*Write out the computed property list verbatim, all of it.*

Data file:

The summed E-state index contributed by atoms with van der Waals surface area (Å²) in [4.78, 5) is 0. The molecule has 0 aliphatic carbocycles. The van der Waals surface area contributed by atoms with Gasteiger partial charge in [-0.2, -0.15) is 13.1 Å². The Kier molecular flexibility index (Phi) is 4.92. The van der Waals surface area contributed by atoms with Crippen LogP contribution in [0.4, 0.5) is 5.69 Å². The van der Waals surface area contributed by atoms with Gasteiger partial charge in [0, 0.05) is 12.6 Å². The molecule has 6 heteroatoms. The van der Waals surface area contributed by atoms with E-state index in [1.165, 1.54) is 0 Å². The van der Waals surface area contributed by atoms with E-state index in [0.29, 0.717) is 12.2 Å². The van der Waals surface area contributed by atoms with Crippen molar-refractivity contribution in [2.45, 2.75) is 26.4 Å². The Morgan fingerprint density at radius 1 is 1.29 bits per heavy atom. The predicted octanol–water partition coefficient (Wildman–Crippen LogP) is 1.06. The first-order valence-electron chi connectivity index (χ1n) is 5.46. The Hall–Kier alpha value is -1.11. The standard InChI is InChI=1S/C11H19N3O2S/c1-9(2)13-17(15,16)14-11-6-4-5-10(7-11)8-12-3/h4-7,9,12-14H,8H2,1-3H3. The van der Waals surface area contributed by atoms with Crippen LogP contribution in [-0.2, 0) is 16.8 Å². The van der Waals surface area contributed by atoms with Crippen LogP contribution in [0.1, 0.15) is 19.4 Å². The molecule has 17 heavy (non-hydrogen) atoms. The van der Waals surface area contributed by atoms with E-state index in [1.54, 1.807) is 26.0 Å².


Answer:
The summed E-state index contributed by atoms with van der Waals surface area (Å²) in [4.78, 5) is 0. The molecule has 0 aliphatic carbocycles. The van der Waals surface area contributed by atoms with Gasteiger partial charge in [-0.2, -0.15) is 13.1 Å². The Kier molecular flexibility index (Phi) is 4.92. The van der Waals surface area contributed by atoms with Crippen LogP contribution in [0.4, 0.5) is 5.69 Å². The van der Waals surface area contributed by atoms with Gasteiger partial charge in [0, 0.05) is 12.6 Å². The molecule has 6 heteroatoms. The van der Waals surface area contributed by atoms with E-state index in [1.165, 1.54) is 0 Å². The van der Waals surface area contributed by atoms with E-state index in [0.29, 0.717) is 12.2 Å². The van der Waals surface area contributed by atoms with Crippen molar-refractivity contribution in [2.45, 2.75) is 26.4 Å². The Morgan fingerprint density at radius 1 is 1.29 bits per heavy atom. The predicted octanol–water partition coefficient (Wildman–Crippen LogP) is 1.06. The first-order valence-electron chi connectivity index (χ1n) is 5.46. The Hall–Kier alpha value is -1.11. The standard InChI is InChI=1S/C11H19N3O2S/c1-9(2)13-17(15,16)14-11-6-4-5-10(7-11)8-12-3/h4-7,9,12-14H,8H2,1-3H3. The van der Waals surface area contributed by atoms with Crippen LogP contribution in [-0.2, 0) is 16.8 Å². The van der Waals surface area contributed by atoms with Crippen LogP contribution in [0.1, 0.15) is 19.4 Å². The molecule has 17 heavy (non-hydrogen) atoms. The van der Waals surface area contributed by atoms with E-state index in [1.54, 1.807) is 26.0 Å².